The Power of Stories
We Engage 4 Health will be filled with stories…
- comic style stories told by a cast of neighborhood characters,
- photo stories told by citizen scientists participating in the project, and
- data stories based on community data collected in the project
It’s no surprise that people enjoy stories—we have been telling them for thousands of years! Not only do we enjoy stories, but we remember them much more easily than things like lists of facts.
Modern research into how our brains work clues us in to why stories are both pleasurable and powerful! Scientists know that using language (talking or reading) activates Wernicke’s area of the brain where words are processed. That happens no matter what kind of reading or conversation is going on.
But… when listening to or reading a story, many other parts of the brain are activated, depending on events and descriptions in the story. The brain responds to story events as if they are actually happening to the reader or listener! You can read more about this effect in the article “The Science of Storytelling: Why Telling a Story is the Most Powerful Way to Activate Our Brains.”
Another cool effect of stories is that character-driven stories with emotional content prompt the brain to make more of a chemical called oxytocin. Oxytocin boosts the empathy and motivation of listeners. You can read more about this effect in the article “Your Brain On Stories.”
What's a comic style story?
- People have been using drawings to communicate ideas for thousands of years, but the combination of drawings are words we call a comic book or graphic novel first became popular in the USA with the superhero comics of the 1930’s.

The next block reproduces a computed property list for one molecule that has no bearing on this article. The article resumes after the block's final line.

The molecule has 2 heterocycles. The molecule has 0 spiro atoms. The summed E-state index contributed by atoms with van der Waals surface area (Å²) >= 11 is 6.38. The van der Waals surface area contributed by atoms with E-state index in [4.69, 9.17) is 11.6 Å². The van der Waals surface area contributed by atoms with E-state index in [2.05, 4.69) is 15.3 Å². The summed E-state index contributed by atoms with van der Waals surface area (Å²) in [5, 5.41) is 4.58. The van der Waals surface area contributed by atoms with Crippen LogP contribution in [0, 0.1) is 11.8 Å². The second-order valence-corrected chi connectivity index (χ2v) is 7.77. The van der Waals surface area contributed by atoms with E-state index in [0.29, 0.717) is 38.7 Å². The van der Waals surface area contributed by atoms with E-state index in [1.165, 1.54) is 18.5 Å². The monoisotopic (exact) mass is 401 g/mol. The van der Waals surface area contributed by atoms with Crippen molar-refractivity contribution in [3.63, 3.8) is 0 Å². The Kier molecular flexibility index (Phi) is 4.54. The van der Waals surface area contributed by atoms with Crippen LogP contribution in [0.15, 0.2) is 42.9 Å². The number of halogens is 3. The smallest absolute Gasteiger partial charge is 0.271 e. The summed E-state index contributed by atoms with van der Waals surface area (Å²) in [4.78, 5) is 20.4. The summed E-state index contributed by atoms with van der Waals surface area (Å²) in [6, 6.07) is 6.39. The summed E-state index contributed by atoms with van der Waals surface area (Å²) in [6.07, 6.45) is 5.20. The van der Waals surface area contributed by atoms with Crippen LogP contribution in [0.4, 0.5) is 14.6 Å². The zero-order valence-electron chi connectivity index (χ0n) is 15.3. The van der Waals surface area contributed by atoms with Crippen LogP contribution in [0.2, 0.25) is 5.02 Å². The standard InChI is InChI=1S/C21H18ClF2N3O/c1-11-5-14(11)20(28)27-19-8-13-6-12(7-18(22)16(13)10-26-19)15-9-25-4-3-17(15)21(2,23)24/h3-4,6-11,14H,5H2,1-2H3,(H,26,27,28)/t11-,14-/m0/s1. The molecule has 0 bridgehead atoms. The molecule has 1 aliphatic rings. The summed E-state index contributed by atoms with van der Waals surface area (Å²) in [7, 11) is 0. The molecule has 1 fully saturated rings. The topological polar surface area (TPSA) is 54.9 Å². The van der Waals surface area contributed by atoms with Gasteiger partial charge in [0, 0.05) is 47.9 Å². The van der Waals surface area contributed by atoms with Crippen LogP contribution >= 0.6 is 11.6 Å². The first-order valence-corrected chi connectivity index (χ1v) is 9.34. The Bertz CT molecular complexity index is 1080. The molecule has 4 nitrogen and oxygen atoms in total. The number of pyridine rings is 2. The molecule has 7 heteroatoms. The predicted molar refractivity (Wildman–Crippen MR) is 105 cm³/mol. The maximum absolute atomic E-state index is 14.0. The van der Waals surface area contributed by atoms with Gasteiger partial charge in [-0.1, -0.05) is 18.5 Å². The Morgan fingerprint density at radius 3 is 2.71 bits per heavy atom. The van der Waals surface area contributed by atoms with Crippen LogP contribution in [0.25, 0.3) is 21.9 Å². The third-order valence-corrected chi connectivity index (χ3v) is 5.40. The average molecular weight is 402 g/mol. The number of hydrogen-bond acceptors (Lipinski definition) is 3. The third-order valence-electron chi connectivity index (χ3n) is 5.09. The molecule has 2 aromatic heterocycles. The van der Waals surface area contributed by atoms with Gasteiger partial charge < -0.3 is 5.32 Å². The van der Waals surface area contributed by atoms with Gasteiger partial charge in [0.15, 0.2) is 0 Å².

- While many people in the USA think of comic or graphic style stories as something just for kids, in other countries, especially Japan, this style of story has always been available for every age and in every genre.
- The comic or graphic style story is perfect for sharing health information with a wide audience because graphic stories can present complex material with engaging graphics and readable text. Learn about using comics for teaching and learning in Stephen Cary’s Going Graphic: Comics at Work in the Multilingual Classroom.
- For We Engage 4 Health, community members in Cincinnati’s West End developed a cast of neighborhood characters to tell health stories for the project. This cast of characters will continue to develop as new communities become active in the project and have a chance to add characters of their own.
Start with a story
Read Our Stories
Pops, Miss Georgia, Vito, Jazzy, Cardi, and Big Sam have stories to share! Check some of them out here!